City of Kirkland Shoreline Planner Christian Geitz speaks as property owner Pam Bendich listens during an event at her home. CATHERINE KRUMMEY / Kirkland Reporter

Designer Paul Broadhurst speaks as Washington Sea Grant Coastal Management Specialist Nicole Faghin listens during an event at the Bendich residence. CATHERINE KRUMMEY / Kirkland Reporter

Designer Paul Broadhurst speaks as Washington Sea Grant Coastal Management Specialist Nicole Faghin listens during an event at the Bendich residence. CATHERINE KRUMMEY / Kirkland Reporter

Pam Bendich unveils the Green Shores for Homes plaque on her property in Kirkland. CATHERINE KRUMMEY / Kirkland Reporter

Pam Bendich unveils the Green Shores for Homes plaque on her property in Kirkland. CATHERINE KRUMMEY / Kirkland Reporter

The Bendich property is one of the first in Kirkland and Washington state to take part in the Green Shores for Homes program. CATHERINE KRUMMEY / Kirkland Reporter

The Bendich property is one of the first in Kirkland and Washington state to take part in the Green Shores for Homes program. CATHERINE KRUMMEY / Kirkland Reporter

An estimated 95 percent of the plants in the Bendiches’ backyard are native. CATHERINE KRUMMEY / Kirkland Reporter

An estimated 95 percent of the plants in the Bendiches’ backyard are native. CATHERINE KRUMMEY / Kirkland Reporter

Trees were planted in the backyard of the Bendich residence as part of the remodel. CATHERINE KRUMMEY / Kirkland Reporter

Trees were planted in the backyard of the Bendich residence as part of the remodel. CATHERINE KRUMMEY / Kirkland Reporter

The backyard of the Bendich residence looked like this before the remodel. The Watershed Company / Contributed photo

The backyard of the Bendich residence looked like this before the remodel. The Watershed Company / Contributed photo

More in News

King County logo
Auditors find racial disparities in King County contracts

BIPOC-owned businesses earn contract bids at a much lower rate than white-owned businesses.

courtesy of Studio East
Studio East presents “Shakespeare in the Park,” as first in-person performance in 16 months

Twelfth Night – Shakespeare in the Park, Performing at Juanita Beach Park June 18-20, 2021

Artist rendering of the park (courtesy of City of Kirkland)
132nd Square Park improvements to begin construction in July

The $8.35 million project will add new park amenities and surface water improvements.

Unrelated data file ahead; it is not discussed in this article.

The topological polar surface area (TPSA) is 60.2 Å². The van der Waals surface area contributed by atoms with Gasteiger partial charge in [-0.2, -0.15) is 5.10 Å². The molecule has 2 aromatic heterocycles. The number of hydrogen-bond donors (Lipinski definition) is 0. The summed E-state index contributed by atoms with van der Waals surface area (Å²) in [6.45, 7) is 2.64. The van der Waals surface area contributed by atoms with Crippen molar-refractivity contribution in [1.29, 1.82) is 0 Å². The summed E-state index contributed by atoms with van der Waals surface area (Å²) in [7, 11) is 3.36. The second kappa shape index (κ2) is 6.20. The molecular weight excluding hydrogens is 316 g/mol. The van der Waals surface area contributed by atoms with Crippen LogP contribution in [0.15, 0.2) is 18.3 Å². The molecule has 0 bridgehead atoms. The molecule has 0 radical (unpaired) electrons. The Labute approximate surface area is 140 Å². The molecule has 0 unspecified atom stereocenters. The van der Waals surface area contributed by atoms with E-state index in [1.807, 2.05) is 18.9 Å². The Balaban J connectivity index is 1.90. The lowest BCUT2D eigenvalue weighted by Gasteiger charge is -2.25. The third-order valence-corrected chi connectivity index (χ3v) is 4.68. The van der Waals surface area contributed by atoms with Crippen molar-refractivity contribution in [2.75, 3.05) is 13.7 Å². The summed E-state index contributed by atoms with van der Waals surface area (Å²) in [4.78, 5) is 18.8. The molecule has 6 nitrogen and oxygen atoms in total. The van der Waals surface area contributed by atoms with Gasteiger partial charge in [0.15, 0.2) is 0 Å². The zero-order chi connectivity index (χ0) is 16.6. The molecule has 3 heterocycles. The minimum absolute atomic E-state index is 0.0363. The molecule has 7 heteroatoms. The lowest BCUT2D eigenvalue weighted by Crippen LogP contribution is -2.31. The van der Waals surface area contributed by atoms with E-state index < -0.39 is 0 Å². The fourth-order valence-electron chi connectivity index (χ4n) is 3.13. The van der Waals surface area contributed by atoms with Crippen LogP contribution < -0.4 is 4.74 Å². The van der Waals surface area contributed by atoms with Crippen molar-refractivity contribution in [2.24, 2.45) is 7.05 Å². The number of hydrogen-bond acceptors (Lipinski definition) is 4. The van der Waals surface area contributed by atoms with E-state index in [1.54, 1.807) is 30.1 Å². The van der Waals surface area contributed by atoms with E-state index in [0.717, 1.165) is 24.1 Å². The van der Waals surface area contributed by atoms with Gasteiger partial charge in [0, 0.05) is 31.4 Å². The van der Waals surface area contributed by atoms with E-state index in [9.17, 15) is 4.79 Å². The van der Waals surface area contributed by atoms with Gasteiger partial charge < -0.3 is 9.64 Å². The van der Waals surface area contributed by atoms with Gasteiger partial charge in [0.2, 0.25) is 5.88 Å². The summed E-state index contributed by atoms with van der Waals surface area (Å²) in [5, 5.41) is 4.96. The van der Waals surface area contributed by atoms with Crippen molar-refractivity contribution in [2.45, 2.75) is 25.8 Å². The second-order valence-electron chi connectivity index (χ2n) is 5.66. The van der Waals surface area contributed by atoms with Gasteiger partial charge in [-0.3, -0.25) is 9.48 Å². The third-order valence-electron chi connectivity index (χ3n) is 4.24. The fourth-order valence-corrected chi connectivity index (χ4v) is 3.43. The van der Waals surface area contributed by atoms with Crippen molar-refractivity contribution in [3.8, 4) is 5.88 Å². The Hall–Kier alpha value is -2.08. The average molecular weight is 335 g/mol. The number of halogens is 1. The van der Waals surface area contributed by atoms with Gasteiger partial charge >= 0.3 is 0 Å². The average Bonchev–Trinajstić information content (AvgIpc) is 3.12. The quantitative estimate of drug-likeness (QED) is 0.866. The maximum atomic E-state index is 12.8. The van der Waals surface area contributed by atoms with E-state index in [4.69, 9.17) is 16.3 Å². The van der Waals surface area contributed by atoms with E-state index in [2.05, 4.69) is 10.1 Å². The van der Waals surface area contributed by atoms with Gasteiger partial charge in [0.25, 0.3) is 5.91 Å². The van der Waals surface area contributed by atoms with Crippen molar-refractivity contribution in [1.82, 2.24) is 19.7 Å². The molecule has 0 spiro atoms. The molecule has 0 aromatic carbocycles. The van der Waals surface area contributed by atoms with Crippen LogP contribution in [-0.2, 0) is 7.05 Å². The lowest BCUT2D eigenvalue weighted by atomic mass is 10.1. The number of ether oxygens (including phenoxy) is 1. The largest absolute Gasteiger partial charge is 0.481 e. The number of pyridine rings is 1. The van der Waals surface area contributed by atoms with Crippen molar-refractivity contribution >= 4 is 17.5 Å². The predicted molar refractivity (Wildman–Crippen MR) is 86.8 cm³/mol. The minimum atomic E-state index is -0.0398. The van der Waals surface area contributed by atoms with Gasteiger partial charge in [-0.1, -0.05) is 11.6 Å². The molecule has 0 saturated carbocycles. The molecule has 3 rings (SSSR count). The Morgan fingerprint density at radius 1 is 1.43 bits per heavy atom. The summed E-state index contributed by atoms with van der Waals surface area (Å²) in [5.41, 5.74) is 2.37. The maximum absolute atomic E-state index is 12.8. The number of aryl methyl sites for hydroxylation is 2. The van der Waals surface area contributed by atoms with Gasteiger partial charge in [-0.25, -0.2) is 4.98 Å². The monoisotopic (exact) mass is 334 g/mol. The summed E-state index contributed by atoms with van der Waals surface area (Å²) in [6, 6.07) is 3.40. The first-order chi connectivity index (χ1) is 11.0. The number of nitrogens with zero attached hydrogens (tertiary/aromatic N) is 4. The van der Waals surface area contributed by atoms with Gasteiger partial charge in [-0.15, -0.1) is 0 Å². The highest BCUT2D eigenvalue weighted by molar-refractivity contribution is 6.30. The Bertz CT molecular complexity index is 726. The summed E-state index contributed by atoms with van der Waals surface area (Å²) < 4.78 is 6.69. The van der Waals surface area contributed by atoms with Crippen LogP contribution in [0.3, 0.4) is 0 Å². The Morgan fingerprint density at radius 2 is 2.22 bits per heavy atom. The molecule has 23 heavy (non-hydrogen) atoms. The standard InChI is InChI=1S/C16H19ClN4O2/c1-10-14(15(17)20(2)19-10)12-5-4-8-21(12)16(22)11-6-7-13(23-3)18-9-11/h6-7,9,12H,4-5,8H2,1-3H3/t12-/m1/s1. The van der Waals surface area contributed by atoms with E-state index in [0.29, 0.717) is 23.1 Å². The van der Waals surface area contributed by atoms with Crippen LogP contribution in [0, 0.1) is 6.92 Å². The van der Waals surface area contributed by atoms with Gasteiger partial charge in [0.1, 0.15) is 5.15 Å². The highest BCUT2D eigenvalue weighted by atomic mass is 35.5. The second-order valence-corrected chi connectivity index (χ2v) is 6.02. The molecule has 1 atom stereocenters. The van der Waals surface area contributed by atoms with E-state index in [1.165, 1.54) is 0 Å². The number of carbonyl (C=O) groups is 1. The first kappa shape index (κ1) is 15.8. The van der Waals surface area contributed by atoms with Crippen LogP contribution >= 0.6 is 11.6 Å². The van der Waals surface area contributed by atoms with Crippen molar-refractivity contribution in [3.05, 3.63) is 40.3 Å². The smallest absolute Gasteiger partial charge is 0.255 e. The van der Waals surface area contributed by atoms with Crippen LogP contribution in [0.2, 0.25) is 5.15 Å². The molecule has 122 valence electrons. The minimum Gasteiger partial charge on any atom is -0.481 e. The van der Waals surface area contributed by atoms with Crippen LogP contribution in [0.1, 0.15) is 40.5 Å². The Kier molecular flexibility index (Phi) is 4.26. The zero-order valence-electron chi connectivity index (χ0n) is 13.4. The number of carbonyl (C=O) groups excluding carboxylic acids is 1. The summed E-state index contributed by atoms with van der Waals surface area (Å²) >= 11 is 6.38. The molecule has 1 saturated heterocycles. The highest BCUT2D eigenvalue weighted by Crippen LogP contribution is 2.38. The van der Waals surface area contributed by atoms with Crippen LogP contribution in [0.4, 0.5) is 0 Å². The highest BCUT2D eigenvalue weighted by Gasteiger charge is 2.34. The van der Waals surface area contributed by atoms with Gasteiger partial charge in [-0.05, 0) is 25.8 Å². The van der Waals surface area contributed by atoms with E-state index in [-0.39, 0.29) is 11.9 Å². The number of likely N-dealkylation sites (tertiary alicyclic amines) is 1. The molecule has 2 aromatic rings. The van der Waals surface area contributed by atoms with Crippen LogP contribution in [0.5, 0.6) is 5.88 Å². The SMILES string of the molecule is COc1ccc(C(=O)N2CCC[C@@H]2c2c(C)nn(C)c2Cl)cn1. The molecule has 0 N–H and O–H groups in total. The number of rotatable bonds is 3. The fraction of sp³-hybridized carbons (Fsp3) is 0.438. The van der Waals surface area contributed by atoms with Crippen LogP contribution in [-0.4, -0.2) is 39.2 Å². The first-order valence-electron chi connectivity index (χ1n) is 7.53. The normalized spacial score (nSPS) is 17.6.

Graphic rendering of ADU design used for Renton’s Permit Ready Accessory Dwelling Unit program (courtesy of City of Renton)
Backyard cottages might offer a partial solution to King County’s housing problem

Some cities are embracing the solution better than others.

Flames attack the hillside in Bonney Lake on Sept. 8, 2020. (East Pierce Fire & Rescue photo)
WA firefighters brace for potentially busy weekend

Washington state Department of Natural Resources firefighters were preparing for what could… Continue reading

Kathy Lambert (courtesy of kathylambert.com)
King County Councilmember Kathy Lambert announces campaign for re-election

Editor’s note: This is a press release from the candidate’s campaign.

Jeff Duchin, Seattle - King County Public Health officer, said when considering whether to wear a mask indoors in public spaces, people should understand their risk based on local coronavirus activity and make decisions based on their own risk tolerance. (Getty images)
Should you keep masking up if you’re vaccinated?

Think about it, says King County’s top doctor.

Courtesy of the Washington State Department of Health
Inslee sets June 30 target for Washington to fully reopen

Meanwhile, fully vaccinated people can stop wearing masks in most places, the federal CDC said.

Matt Marshall, leader of the Washington Three Percenters gun rights group, addresses a crowd rallying for Second Amendment rights Jan. 17, 2020, at the state Capitol in Olympia. File photo
Open-carry of weapons now illegal at state Capitol, rallies

A new law bars people from carrying guns within 250 feet of a permitted demonstration.

(Pixabay.com)
As rates of stoned drivers increase, law enforcement face challenges

WSP trooper said a THC breathalyzer would be a “game changer” for law enforcement and courts.

E. coli. Photo courtesy of the Food and Drug Administration
Seven King County children sickened with E. coli

Seven children in King County have been infected with E. coli, a… Continue reading